Petrograd Conference

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PETROGRAD CONFERENCE , seventh national conference of the Russian Zionists and the first after the February 1917 Revolution. It opened on June 6, 1917. Five hundred and fifty-two delegates, representing 140,000 shekel holders from 680 cities and towns, took part in the conference. In the new Russia, the conference demonstrated the growing power of Zionism among Jewry and defined the Russian Zionists' attitude toward the problems of the World Zionist movement and the upbuilding of Ereẓ Israel. It discussed the specific problems of the Russian Jews under the democratic regime with the hope of expanding the movement, which up to that time had acted mainly illegally. Jehiel *Tschlenow and Menahem *Ussishkin were elected as presidents of the conference. In his programmatic address, Tschlenow said that the main task of the conference was to lay the foundations for Jewish national autonomy in Russia, as well as to emphasize the Jewish people's aspiration to return to Ereẓ Israel. Ussishkin spoke of the need to immediately mobilize Jewish capital for settlement work, especially for the purchase of land, and to train pioneer workers. Alexander *Goldstein proposed the holding of a referendum in order to prove to the world that Ereẓ Israel was the desired country of every Jew. The proposal was enthusiastically accepted. Isaac *Gruenbaum and Julius Brutzkus delivered speeches based on the *Helsingsfors Program for Zionist Diaspora activities in light of the new situation in Russia. There was a trenchant debate about the authority and character of the Jewish community as the nucleus of self-government. When the conference rejected Gruenbaum's proposal to exclude religious matters from the control of the communal boards, a 40-delegate group of his followers declared that none of them would enter the movement's executive bodies. According to one resolution a Zionist was allowed to be a member of another political party, as long as it was not Jewish and provided that it was approved by the local branch of the Zionist movement. Another resolution read that the Zionist Organization would participate in the elections as an independent party. The conference agreed that educational and cultural actions should be recognized as one of the main tasks of Zionist work, and the Tarbut society should be recognized as the only institution to do this work. This seven-day conference was the last free countrywide expression of the Russian Zionist movement before the October Revolution of the same year became the starting point of its persecution and liquidation.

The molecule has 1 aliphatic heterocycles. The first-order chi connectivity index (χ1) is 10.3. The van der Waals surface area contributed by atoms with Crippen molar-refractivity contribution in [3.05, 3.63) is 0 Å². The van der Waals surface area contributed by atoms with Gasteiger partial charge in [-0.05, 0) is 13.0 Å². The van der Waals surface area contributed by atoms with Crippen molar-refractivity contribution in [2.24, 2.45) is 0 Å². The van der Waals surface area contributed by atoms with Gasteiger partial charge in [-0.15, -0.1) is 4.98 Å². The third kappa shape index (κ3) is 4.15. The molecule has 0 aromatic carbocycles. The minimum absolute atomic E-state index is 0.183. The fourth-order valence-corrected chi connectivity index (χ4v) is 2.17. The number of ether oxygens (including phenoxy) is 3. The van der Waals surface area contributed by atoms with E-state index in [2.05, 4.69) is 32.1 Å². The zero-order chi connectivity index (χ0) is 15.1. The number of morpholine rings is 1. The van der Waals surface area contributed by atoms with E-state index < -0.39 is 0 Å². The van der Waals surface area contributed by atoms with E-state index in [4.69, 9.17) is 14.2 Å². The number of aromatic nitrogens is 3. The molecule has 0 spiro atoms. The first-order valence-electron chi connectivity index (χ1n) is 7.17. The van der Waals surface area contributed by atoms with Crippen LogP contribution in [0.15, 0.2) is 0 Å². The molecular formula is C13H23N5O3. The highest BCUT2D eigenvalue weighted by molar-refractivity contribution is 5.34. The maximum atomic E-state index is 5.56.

Y. Gruenbaum, Ha-Tenu'ah ha-Ẓiyyonit, 4 (1954), 98–108; B. Dinaburg (Dinur), in: Sefer Tschlenow (1937), 46–48; J. Tschlenow, ibid., 363–74; A. Raphaeli (Ẓenẓiper), Ba-Ma'avak li-Ge'ullah (1956), 19–24.

[Arie Rafaeli-Zenziper]